The installation of a second PET-CT scanner managed by LTHT will enable the Trust to deliver additional capacity and also provide resilience should the private sector service fail or be withdrawn. Advice from the Strategic Health Authority (SHA) is that, subject to their agreement, any activity over and above that required under the terms of the national procurement can be undertaken out-with that contract and that there is no requirement to operate a second scanner in partnership with AML.
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3.3 Non NHS Patients (Private and Overseas)
Public awareness of the role of PET-CT in improving cancer outcomes is resulting in
increased demand for the service from self-funding patients, commercial institutions and
medical insurers. Private patients from the Leeds area are currently travelling to PET
centres in London for their scans. These patients could be repatriated to LTHT with a net
profit of ?700-800 per patient. In the past year or so, the interim mobile PET-CT service at
Seacroft Hospital has scanned a small but increasing number of private patients (95 scans)
without marketing the service and because of limited availability. Growth in private activity
will accelerate as the benefits of PET-CT in cardiology and neurology (particularly dementia
screening) is brought to public attention. The IS provider does not have the capacity to
capture this activity and, with appropriate marketing, it represents a significant commercial
opportunity for LTHT. There will also be demand from private hospitals which lack the
infrastructure and skilled staff to provide their own service.
3.3.1 Projected private patient activity (PET CT)
2010/11 2011/12 2012/13 2013/14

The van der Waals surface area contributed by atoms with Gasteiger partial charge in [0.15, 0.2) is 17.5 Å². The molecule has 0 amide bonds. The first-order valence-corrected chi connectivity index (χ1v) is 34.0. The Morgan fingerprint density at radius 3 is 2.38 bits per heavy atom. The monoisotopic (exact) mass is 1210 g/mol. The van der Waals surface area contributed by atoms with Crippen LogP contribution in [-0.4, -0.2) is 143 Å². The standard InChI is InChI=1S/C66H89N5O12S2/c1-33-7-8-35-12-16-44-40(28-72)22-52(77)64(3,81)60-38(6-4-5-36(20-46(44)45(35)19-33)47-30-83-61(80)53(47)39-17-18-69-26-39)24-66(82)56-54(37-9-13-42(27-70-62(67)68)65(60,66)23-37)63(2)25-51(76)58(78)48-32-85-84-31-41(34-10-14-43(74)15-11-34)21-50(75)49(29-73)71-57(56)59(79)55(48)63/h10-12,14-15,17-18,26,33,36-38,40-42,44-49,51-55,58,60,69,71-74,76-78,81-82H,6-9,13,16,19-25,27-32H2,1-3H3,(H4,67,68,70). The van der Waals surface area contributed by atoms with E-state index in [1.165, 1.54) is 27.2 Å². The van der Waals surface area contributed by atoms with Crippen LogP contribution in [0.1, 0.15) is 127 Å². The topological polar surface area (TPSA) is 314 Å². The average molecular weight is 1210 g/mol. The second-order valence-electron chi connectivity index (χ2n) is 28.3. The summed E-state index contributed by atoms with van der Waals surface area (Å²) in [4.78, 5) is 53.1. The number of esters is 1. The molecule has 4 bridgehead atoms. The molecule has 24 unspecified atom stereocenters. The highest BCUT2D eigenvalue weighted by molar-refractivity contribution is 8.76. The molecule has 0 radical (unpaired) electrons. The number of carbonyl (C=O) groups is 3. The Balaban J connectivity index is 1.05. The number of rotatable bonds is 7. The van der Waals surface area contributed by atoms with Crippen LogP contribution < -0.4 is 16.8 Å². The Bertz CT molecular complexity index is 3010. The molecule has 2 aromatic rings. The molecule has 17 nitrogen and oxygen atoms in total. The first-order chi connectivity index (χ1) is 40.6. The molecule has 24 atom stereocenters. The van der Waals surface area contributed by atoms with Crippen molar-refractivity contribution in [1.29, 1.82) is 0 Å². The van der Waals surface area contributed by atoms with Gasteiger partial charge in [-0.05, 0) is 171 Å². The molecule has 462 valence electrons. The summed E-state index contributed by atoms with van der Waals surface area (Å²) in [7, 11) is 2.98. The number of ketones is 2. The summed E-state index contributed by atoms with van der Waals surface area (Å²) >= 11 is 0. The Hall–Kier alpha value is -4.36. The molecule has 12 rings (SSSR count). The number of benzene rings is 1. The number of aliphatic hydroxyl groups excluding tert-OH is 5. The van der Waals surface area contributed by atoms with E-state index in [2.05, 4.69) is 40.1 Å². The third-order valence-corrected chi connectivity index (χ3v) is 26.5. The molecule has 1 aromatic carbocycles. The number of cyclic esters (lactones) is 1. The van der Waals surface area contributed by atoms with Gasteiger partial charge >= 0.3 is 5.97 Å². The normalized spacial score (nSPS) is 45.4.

Private patients 100 140 140 140
3.4 PET–CT for Radiotherapy Planning
PET –CT has provided a new approach to the management of cancer patients by allowing
the incorporation of biological information about tumour behaviour into the radiotherapy
treatment planning process. The combination of information from PET and CT in a single
imaging system used to obtain fused anatomical and functional image data is rapidly
becoming an accepted method of tumour volume delineation for radiation planning. Should
additional scanning capacity become available via a second fixed site scanner, the potential
for using PET-CT for radiotherapy planning would be of considerable benefit for the patients
of Leeds and beyond, both for clinical service and future research projects.
This facility will also be used with MRI to plan treatment of brain tumours using the recently
installed Gamma Knife. This will create a unique combined facility and would, therefore,
attract supra-regional referrals.
3.4.1 Projected annual radiotherapy planning activity (PET-CT)
Tumour Type PET-CT scans per year
Lung 50 Rectal/Anal 45 Lymphoma 50 Head and Neck 250 (inc 50 cases from Neurosciences related to the Gamma Knife.
CNS 90 Breast Clinical trial – number to be determined
Gynaecology 40 Sarcoma Clinical trial – number to be determined
Oesophagus 30 Total (minimum) 555
3.5 PET-CT for Cardiovascular Disease